Janet Hubbard had only played a few chords when she said, to no one in particular, that she could hear it … something more than just the music responding to her fingers.
Then she closed her eyes and said she could almost see it – an antique pump organ playing on a Sunday morning in the very early years of Spokane with a 12-person congregation gathered around it, singing hymns together in worship.
In the home of Henry T. Cowley in 1879, or even in the small wooden church with a steeple built for the First Congregational Church in 1881, the organ wouldn’t have been an antique. But it certainly would have sounded like this.
Just like this.
She was playing the exact organ that 140 years ago was the soundtrack to Sundays for the church founded by the pioneer missionary. And Hubbard – the church musician for Westminster who plays the church’s current organ each week during services – knew exactly what melodies to coax from the richly stained instrument that still looks as impressive as it must have nearly a century and a half ago.
The sounds of faith from a young country expanding westward and still healing from the divisions of the Civil War were what this “Cottage Gem” was constructed to play:
Lord of All Being, Throned Afar.
Jesus, Saviour, Pilot Me.
Savior, Like A Shepherd Lead Us.
These were the songs Hubbard knew would be best to bring the almost hidden-away instrument back to life. These were the hymns that would have resonated from the organ in 1879.
Many of the hymns had poetic titles with lyrics explaining deeper connections to faith.
“These were songs about very personal relationships,” she said. “With everything going on in our country at that time, people were looking for a very personal connection.”
Some of these are still in Westminster’s hymnal.
This was both the instrument and the music that provided a direct connection to Westminster’s congregations of the past – then known as First Congregational Church – that was undeniable to her.
“You can just feel it,” she said as she sat at the organ. “A group of people dressed in a certain way, singing together in a home in worship.
“It’s a different sound than any of the instruments that we have today and its resonance belies its size. This was an instrument designed for people to sing over, yet still be heard.”
Its differences are found in more than just the tone.
You even have to play it differently. You find yourself going slower. Holding notes longer. Part of it is simply because of the way a pump organ works, sustaining notes to make sure you give enough time for the reed to open.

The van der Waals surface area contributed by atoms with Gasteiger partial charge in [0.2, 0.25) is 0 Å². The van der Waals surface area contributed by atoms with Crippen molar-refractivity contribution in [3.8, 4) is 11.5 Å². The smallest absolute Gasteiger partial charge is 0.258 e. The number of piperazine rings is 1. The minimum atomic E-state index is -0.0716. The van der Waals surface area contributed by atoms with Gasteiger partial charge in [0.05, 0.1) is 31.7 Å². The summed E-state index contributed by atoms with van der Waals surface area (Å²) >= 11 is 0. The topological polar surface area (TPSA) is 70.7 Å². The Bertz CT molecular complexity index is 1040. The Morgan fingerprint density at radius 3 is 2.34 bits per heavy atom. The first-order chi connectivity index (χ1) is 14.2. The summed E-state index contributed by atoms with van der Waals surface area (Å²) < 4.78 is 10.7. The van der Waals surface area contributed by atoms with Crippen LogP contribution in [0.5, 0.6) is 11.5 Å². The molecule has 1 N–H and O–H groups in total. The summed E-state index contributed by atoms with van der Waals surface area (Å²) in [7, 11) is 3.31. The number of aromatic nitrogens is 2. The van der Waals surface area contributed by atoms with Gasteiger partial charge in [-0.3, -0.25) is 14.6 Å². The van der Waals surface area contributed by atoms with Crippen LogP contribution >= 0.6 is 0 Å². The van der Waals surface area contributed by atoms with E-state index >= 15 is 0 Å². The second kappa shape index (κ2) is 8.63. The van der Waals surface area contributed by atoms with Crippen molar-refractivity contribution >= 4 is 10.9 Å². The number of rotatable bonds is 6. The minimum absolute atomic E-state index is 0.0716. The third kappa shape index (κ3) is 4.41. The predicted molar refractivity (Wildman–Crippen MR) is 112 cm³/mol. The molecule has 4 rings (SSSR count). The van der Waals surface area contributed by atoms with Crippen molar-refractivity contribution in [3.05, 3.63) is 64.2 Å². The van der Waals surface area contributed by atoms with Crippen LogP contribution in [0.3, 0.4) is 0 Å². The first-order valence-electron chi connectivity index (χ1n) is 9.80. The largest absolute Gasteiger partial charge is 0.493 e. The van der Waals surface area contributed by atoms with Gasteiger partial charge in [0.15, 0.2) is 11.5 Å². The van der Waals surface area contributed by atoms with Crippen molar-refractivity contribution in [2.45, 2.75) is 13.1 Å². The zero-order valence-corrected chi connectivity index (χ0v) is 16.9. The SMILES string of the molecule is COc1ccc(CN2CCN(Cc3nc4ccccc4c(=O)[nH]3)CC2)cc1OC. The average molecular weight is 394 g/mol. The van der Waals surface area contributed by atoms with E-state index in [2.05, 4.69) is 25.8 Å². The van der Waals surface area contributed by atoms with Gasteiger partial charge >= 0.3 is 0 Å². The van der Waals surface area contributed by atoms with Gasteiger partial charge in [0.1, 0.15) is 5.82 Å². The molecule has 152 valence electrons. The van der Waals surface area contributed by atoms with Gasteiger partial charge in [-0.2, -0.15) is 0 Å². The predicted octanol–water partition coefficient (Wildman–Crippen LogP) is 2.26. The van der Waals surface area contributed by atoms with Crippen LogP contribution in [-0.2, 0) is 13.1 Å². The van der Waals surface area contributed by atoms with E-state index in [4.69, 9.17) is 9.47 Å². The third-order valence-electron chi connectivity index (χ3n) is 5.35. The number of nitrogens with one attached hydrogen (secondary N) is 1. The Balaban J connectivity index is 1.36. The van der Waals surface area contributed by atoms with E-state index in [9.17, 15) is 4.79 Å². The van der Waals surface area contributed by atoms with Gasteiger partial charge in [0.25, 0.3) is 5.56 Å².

The church’s internal records indicate its first organ was purchased in 1900.
“A fine organ costing more than $4,000, installed and fully paid for” in 1900, thus “establishing music as a strong part of the church’s ministry.”
That was an astronomical sum of money for the time. According to the Bureau of Labor Statistics consumer price index, that’s roughly $121,000 today.
It also makes it a bit confusing as to how Hubbard was playing an organ with ties to the church dating back to 1879, if the First Congregational Church didn’t pay for its first organ until 21 years later. Well, part of the answer lies in where she was playing it.
In what might look like a scene from an ancient movie involving a princess or maybe a phantom, she was playing it near the top of a turret that has long watched over Spokane.
It was in the clock tower of The Spokesman-Review.
As odd as that might seem, the organ also felt like it was in the exact environment for something steeped in historical value and perspective. An organ from an 140-year-old church fits in pretty well in a similarly aged newspaper building that looks a little like a castle.
If you ever get to browse through a catalog from that era by famed organ maker J. Estey & Co. of Brattleboro, Vermont, you eventually spot the organ. Depending on variables, a five-octave reed organ with six stops would cost a little more than $200. When you figure in inflation and the value of the dollar, that would bring the organ in at more than $4,600 today.
It’s the perfect size to make the trip across the country in a stagecoach or possibly by train, which still would have meant horses were going to have to help with a significant portion of the trip.
That made this type of organ perfect for a Protestant missionary moving across the country to Spokane.
A few years after the church was founded, Cowley became the publisher of The Chronicle. Cowley had learned the printer’s trade in 1856 at Edwin Cowles’ Cleveland Leader. His granddaughter, Margaret Paine Cowles, was the wife of W.H. Cowles, the grandparents of current Spokesman-Review publisher Stacey Cowles.
On Dec. 3, 1930, Margaret married W.H. Cowles.
In the Westminster Congregational Church.
And 140 years later, after the church’s 12 charter members including Enoch Selquawia, a Spokane chief, and his wife – along with the Rev. Henry T. and Lucy Cowley – first worshipped through the music echoing out of a non-assuming organ, its music of faith rang again on an Easter weekend in Spokane.
Hubbard knew what all of that meant as she played. She also knew that an organ’s size was no way to measure its legacy.
She could feel it.
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